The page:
Aromatherapy and Massage


      Why do I use sometimes use it in massage?  I’m sure by now you realize I don’t always use essential oils during massage, but I often do, letting you choose the scent that calls to you most.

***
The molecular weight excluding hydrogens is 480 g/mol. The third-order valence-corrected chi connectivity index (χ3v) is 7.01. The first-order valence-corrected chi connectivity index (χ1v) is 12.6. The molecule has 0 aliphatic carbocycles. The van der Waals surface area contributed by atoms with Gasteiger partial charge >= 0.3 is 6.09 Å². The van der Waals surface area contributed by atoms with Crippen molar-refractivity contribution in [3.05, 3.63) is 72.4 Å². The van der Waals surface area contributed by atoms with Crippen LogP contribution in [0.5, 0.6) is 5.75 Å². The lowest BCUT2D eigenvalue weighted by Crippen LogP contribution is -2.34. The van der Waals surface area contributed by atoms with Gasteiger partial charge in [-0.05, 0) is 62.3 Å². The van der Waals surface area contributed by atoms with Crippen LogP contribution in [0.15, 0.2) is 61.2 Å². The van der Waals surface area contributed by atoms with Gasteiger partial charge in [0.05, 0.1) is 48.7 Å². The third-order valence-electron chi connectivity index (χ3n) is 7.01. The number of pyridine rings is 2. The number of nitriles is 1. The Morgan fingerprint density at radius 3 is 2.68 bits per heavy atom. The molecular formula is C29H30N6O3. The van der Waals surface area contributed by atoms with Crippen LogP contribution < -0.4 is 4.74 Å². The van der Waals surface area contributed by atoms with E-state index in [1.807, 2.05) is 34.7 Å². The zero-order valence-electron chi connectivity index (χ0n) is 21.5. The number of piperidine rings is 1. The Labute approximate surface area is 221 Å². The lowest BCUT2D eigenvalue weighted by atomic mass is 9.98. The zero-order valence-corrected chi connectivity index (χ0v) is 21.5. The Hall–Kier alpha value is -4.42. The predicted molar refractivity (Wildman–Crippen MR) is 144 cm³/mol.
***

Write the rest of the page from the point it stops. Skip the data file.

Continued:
Therapeutic quality essential oils are derived from plant flowers, leaves, stems, roots or bark and can have great healing properties.  A lot of our pharmaceuticals originated from plants.  Did you know that aspirin was first found in Willow bark?  But that was not what I wanted to explain to you today.  How can something you smell be healing, either emotionally or physically?  How does that work?  It starts with the olfactory system in our nostrils with a mucus-covered tissue called the olfactory epithelium.  Though only a few centimeters wide, it contains more than 100 million olfactory receptor cells that have different shapes and capture different scents-one will only capture piney scents, another only flowers or vanilla, for example.  From there the olfactory receptors bundle together to form the olfactory nerve that carries this information to the limbic system in the brain.  The limbic system is responsible for adrenaline flow, emotional behavior, long-term memory and motivation.  Aromas can trigger certain physical responses, such as the smell of fire can trigger a fight or flight response, or the scent of roses can bring up a memory of your Grandmother and can make you feel comforted.  The oils in a plant have several chemical constituents that affect the brain in different ways, such as Basil is a anti-depressant and increases dopamine (also has antibacterial properties, but that’s another subject).  Lemongrass is neurosedative, Eucalyptus is a neurostimulant.  Plant oils can affect, by smelling them, how we feel. They can also affect how we feel physically.  Isn’t nature fascinating? 

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